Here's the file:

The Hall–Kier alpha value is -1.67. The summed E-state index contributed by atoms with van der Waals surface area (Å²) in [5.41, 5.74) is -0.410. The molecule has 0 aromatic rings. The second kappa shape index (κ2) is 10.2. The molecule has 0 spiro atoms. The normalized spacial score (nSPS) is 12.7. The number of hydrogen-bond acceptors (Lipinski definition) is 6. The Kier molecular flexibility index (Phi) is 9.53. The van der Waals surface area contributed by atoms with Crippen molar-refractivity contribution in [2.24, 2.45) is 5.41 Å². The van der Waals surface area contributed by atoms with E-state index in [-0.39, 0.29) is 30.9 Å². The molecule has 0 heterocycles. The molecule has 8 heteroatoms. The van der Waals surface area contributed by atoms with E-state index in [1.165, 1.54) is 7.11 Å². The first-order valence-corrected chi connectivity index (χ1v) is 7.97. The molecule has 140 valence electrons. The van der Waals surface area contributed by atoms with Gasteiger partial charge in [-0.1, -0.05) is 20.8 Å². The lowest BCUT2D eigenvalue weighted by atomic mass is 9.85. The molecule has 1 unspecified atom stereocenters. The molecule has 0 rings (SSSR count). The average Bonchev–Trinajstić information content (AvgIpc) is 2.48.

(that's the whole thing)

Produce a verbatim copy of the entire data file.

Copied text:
The Hall–Kier alpha value is -1.67. The summed E-state index contributed by atoms with van der Waals surface area (Å²) in [5.41, 5.74) is -0.410. The molecule has 0 aromatic rings. The second kappa shape index (κ2) is 10.2. The molecule has 0 spiro atoms. The normalized spacial score (nSPS) is 12.7. The number of hydrogen-bond acceptors (Lipinski definition) is 6. The Kier molecular flexibility index (Phi) is 9.53. The van der Waals surface area contributed by atoms with Crippen molar-refractivity contribution in [2.24, 2.45) is 5.41 Å². The van der Waals surface area contributed by atoms with E-state index in [-0.39, 0.29) is 30.9 Å². The molecule has 0 heterocycles. The molecule has 8 heteroatoms. The van der Waals surface area contributed by atoms with E-state index in [1.165, 1.54) is 7.11 Å². The first-order valence-corrected chi connectivity index (χ1v) is 7.97. The molecule has 140 valence electrons. The van der Waals surface area contributed by atoms with Gasteiger partial charge in [-0.1, -0.05) is 20.8 Å². The lowest BCUT2D eigenvalue weighted by atomic mass is 9.85. The molecule has 1 unspecified atom stereocenters. The molecule has 0 rings (SSSR count). The average Bonchev–Trinajstić information content (AvgIpc) is 2.48.